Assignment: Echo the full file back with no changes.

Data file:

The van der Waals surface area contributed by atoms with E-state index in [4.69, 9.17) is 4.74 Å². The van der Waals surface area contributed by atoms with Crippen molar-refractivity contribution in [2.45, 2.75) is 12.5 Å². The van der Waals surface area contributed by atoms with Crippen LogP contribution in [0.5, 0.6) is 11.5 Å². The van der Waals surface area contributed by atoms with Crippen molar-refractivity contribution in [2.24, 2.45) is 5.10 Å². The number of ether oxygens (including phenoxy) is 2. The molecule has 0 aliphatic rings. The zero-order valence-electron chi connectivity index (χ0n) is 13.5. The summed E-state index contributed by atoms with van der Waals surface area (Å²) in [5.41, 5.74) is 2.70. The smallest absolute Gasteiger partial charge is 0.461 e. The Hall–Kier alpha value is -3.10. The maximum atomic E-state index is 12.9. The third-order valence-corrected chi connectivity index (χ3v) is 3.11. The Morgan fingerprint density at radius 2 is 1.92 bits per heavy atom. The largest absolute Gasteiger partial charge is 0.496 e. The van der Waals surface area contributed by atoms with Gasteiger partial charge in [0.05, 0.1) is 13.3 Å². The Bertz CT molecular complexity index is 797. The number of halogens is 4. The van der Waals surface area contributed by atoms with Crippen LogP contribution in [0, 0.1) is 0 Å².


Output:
The van der Waals surface area contributed by atoms with E-state index in [4.69, 9.17) is 4.74 Å². The van der Waals surface area contributed by atoms with Crippen molar-refractivity contribution in [2.45, 2.75) is 12.5 Å². The van der Waals surface area contributed by atoms with Crippen LogP contribution in [0.5, 0.6) is 11.5 Å². The van der Waals surface area contributed by atoms with Crippen molar-refractivity contribution in [2.24, 2.45) is 5.10 Å². The number of ether oxygens (including phenoxy) is 2. The molecule has 0 aliphatic rings. The zero-order valence-electron chi connectivity index (χ0n) is 13.5. The summed E-state index contributed by atoms with van der Waals surface area (Å²) in [5.41, 5.74) is 2.70. The smallest absolute Gasteiger partial charge is 0.461 e. The Hall–Kier alpha value is -3.10. The maximum atomic E-state index is 12.9. The third-order valence-corrected chi connectivity index (χ3v) is 3.11. The Morgan fingerprint density at radius 2 is 1.92 bits per heavy atom. The largest absolute Gasteiger partial charge is 0.496 e. The van der Waals surface area contributed by atoms with Gasteiger partial charge in [0.05, 0.1) is 13.3 Å². The Bertz CT molecular complexity index is 797. The number of halogens is 4. The van der Waals surface area contributed by atoms with Crippen LogP contribution in [0, 0.1) is 0 Å².